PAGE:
Dollar Tree (Nasdaq: DLTR) powered ahead with another good earnings report. The dollar item discounter posted positive gains in both revenue and earnings, and the company continued to expand with new store growth. The stock showed steel-like strength as it powered up even during the market's ferocious sell-off.

Not Just For The Recession
The contention of the dollar discount retailers is that they are now built for more than recession. While some investors have taken a "show me" attitude, others have bid the stock up. Dollar Tree continues to trade near its 52-week high. With the European financial crisis well under way, a bad-case scenario of a double-dip recession in the U.S. would find Dollar Tree and its peers, Family Dollar (NYSE: FDO), Dollar General (NYSE: DG) and 99 Cents Only Stores (NYSE: NDN) sitting in a rare sweet spot. They would have powered through the recession, poised to keep growing through the recovery, yet should be able to better handle a potential double-dip than traditional retailers.

Dollar Tree Posts Strong Numbers Again
Revenue was up from $1.2 billion to $1.35 billion in the first quarter this year compared with Q1 2009. Net income was $63.6 million, a gain from the $60.4 million posted for last year's same quarter. Earnings per share were 73 cents with charges, 92 cents without, compared to 66 cents last year. Exclusive of the charges, the operating margin rose from 8.1 percent in Q1 2009 to 9.5 percent in this year's Q1. The company executed superbly during the recession, continues to do so in the tepid recovery, and looks to continue this trend regardless of which way the economy goes.

CEO Bob Sasser cited "continued momentum", an appropriate term to describe the company's results. The categories such as foods, party goods, beauty care and health products led the way. Not very exotic stuff, right? Very profitable, though.

Guidance was raised for both the Q2 and the full year, as the company projected a diluted EPS range of $4.10 to $4.31, with fiscal year sales expected to be in the $5.67 to $5.80 billion range.

Dollar Tree Not Alone
The once-humble dollar stores are having their day. Family Dollar's analyst estimates project a 25 percent increase quarter-over-quarter and for the fiscal year. The stock is way up this year. Dollar General stock hit a 52-week high, and 99 Cents Only Stores' shares were rising while the market was sliding.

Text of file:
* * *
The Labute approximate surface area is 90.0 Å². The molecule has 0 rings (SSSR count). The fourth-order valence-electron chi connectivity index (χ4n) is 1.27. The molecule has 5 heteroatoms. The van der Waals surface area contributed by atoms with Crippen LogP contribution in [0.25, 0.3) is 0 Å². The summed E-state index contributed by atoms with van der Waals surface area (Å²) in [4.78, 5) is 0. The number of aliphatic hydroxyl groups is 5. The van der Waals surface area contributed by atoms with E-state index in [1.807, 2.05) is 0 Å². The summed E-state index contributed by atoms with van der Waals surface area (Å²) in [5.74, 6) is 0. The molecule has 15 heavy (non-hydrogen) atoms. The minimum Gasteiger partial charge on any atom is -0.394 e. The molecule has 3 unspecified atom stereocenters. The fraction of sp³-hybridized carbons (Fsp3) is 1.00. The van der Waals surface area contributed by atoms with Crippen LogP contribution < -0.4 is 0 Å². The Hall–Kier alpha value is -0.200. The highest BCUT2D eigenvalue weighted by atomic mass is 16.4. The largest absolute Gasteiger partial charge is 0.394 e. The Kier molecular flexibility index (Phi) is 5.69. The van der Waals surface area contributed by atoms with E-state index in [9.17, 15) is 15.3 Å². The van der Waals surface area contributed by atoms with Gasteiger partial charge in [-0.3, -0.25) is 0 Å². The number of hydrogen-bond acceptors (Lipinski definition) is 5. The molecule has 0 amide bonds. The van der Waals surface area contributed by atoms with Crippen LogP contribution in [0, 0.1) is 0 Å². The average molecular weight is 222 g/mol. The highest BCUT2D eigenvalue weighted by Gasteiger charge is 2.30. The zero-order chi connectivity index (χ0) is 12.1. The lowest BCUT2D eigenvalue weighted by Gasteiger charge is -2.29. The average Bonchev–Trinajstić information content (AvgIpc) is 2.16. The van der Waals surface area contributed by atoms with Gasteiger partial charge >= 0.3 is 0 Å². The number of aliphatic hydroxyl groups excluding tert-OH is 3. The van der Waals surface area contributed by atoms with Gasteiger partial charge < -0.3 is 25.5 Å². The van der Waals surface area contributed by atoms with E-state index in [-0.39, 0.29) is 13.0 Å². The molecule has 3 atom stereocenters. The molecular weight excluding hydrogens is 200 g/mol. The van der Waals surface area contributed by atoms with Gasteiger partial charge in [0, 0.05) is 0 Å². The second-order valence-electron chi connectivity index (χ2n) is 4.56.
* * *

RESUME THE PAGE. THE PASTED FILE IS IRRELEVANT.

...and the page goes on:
If the Euro mess becomes a strong enough contagion or just enough of a drag on the U.S. recovery, we could see not only a surge in the dollar discount stores' business, but an equal downward pull on traditional retailers. While Big Lots (NYSE: BIG) and Costco (Nasdaq: COST), mid-line rather than deep discounters, should do well, the drag will be felt even by renewed Macy's (NYSE: M), or strong players such as Kohl's (NYSE: KSS). Vulnerable, weaker retailers such as Sears Holdings (Nasdaq: SHLD) may be pulled back down by the Greek debt virus.

Only One Negative
With Dollar Tree and the other dollar stores, the only real negative for long-term, fundamental value players is their stock prices, which are too rich. You will have to be very patient and wait quite awhile until they come back within buying range. (Read Analyzing Retail Stocks to learn about the most important metrics to look at when analyzing retail stocks.)

Use the Investopedia Stock Simulator to trade the stocks mentioned in this stock analysis, risk free!

Related Articles
  1. Personal Finance

    A Day in the Life of an Equity Research Analyst

    What does an equity research analyst do on an everyday basis?
  2. Mutual Funds & ETFs

    ETF Analysis: PowerShares S&P 500 Downside Hedged

    Find out about the PowerShares S&P 500 Downside Hedged ETF, and learn detailed information about characteristics, suitability and recommendations of it.